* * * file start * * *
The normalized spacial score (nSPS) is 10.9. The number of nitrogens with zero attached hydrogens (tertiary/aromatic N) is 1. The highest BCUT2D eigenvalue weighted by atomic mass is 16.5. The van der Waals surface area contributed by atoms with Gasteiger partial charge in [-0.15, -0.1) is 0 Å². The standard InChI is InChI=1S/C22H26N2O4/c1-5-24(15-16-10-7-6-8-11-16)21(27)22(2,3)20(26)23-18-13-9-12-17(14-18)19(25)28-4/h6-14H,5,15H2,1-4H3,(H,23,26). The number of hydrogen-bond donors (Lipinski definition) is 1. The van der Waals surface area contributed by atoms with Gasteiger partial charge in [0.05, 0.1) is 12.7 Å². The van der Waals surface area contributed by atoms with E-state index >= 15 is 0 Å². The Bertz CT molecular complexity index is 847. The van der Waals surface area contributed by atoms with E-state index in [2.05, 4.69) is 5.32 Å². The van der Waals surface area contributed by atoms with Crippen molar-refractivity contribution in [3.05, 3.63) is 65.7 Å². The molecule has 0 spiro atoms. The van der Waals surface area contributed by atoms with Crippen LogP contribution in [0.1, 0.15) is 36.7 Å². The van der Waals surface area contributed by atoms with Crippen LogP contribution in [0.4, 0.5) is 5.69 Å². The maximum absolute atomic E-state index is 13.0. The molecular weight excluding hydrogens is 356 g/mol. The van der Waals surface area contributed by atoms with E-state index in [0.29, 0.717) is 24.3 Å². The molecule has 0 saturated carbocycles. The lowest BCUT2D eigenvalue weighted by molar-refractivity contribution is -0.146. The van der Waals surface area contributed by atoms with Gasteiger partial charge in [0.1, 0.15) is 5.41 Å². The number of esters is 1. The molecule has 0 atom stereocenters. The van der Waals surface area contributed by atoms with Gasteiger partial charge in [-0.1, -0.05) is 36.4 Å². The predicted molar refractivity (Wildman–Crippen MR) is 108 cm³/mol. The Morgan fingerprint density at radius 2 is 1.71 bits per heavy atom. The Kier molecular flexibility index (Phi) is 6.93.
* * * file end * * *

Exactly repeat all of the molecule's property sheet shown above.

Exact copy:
The normalized spacial score (nSPS) is 10.9. The number of nitrogens with zero attached hydrogens (tertiary/aromatic N) is 1. The highest BCUT2D eigenvalue weighted by atomic mass is 16.5. The van der Waals surface area contributed by atoms with Gasteiger partial charge in [-0.15, -0.1) is 0 Å². The standard InChI is InChI=1S/C22H26N2O4/c1-5-24(15-16-10-7-6-8-11-16)21(27)22(2,3)20(26)23-18-13-9-12-17(14-18)19(25)28-4/h6-14H,5,15H2,1-4H3,(H,23,26). The number of hydrogen-bond donors (Lipinski definition) is 1. The van der Waals surface area contributed by atoms with Gasteiger partial charge in [0.05, 0.1) is 12.7 Å². The van der Waals surface area contributed by atoms with E-state index >= 15 is 0 Å². The Bertz CT molecular complexity index is 847. The van der Waals surface area contributed by atoms with E-state index in [2.05, 4.69) is 5.32 Å². The van der Waals surface area contributed by atoms with Crippen molar-refractivity contribution in [3.05, 3.63) is 65.7 Å². The molecule has 0 spiro atoms. The van der Waals surface area contributed by atoms with Crippen LogP contribution in [0.1, 0.15) is 36.7 Å². The van der Waals surface area contributed by atoms with Crippen LogP contribution in [0.4, 0.5) is 5.69 Å². The maximum absolute atomic E-state index is 13.0. The molecular weight excluding hydrogens is 356 g/mol. The van der Waals surface area contributed by atoms with E-state index in [0.29, 0.717) is 24.3 Å². The molecule has 0 saturated carbocycles. The lowest BCUT2D eigenvalue weighted by molar-refractivity contribution is -0.146. The van der Waals surface area contributed by atoms with Gasteiger partial charge in [0.1, 0.15) is 5.41 Å². The number of esters is 1. The molecule has 0 atom stereocenters. The van der Waals surface area contributed by atoms with Gasteiger partial charge in [-0.1, -0.05) is 36.4 Å². The predicted molar refractivity (Wildman–Crippen MR) is 108 cm³/mol. The Morgan fingerprint density at radius 2 is 1.71 bits per heavy atom. The Kier molecular flexibility index (Phi) is 6.93.